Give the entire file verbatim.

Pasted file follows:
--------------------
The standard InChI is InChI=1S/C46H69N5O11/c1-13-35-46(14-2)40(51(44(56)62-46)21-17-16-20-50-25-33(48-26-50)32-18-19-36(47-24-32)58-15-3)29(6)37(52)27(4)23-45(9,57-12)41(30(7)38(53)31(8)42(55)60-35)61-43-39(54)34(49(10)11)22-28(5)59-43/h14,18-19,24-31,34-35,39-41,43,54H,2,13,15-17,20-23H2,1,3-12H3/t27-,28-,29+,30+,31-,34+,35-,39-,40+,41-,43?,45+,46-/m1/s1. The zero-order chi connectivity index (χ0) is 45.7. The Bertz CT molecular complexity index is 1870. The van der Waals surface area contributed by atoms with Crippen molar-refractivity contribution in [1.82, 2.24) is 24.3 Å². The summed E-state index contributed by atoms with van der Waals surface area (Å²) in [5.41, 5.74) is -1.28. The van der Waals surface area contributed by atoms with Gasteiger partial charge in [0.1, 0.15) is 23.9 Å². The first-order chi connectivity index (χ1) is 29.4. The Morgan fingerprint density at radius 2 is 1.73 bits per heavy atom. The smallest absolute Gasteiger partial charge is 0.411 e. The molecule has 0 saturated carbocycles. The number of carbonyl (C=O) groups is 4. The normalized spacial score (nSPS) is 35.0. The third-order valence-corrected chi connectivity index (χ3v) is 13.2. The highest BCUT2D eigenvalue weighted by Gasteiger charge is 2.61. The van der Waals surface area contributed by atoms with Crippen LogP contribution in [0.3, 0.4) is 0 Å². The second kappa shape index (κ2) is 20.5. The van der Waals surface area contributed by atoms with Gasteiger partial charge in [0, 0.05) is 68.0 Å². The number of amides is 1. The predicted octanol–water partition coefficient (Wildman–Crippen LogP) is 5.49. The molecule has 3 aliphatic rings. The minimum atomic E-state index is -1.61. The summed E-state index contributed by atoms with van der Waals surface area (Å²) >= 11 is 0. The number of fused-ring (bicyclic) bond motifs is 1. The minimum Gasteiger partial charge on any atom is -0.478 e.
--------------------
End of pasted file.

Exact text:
The standard InChI is InChI=1S/C46H69N5O11/c1-13-35-46(14-2)40(51(44(56)62-46)21-17-16-20-50-25-33(48-26-50)32-18-19-36(47-24-32)58-15-3)29(6)37(52)27(4)23-45(9,57-12)41(30(7)38(53)31(8)42(55)60-35)61-43-39(54)34(49(10)11)22-28(5)59-43/h14,18-19,24-31,34-35,39-41,43,54H,2,13,15-17,20-23H2,1,3-12H3/t27-,28-,29+,30+,31-,34+,35-,39-,40+,41-,43?,45+,46-/m1/s1. The zero-order chi connectivity index (χ0) is 45.7. The Bertz CT molecular complexity index is 1870. The van der Waals surface area contributed by atoms with Crippen molar-refractivity contribution in [1.82, 2.24) is 24.3 Å². The summed E-state index contributed by atoms with van der Waals surface area (Å²) in [5.41, 5.74) is -1.28. The van der Waals surface area contributed by atoms with Gasteiger partial charge in [0.1, 0.15) is 23.9 Å². The first-order chi connectivity index (χ1) is 29.4. The Morgan fingerprint density at radius 2 is 1.73 bits per heavy atom. The smallest absolute Gasteiger partial charge is 0.411 e. The molecule has 0 saturated carbocycles. The number of carbonyl (C=O) groups is 4. The normalized spacial score (nSPS) is 35.0. The third-order valence-corrected chi connectivity index (χ3v) is 13.2. The highest BCUT2D eigenvalue weighted by Gasteiger charge is 2.61. The van der Waals surface area contributed by atoms with Crippen LogP contribution in [0.3, 0.4) is 0 Å². The second kappa shape index (κ2) is 20.5. The van der Waals surface area contributed by atoms with Gasteiger partial charge in [0, 0.05) is 68.0 Å². The number of amides is 1. The predicted octanol–water partition coefficient (Wildman–Crippen LogP) is 5.49. The molecule has 3 aliphatic rings. The minimum atomic E-state index is -1.61. The summed E-state index contributed by atoms with van der Waals surface area (Å²) >= 11 is 0. The number of fused-ring (bicyclic) bond motifs is 1. The minimum Gasteiger partial charge on any atom is -0.478 e.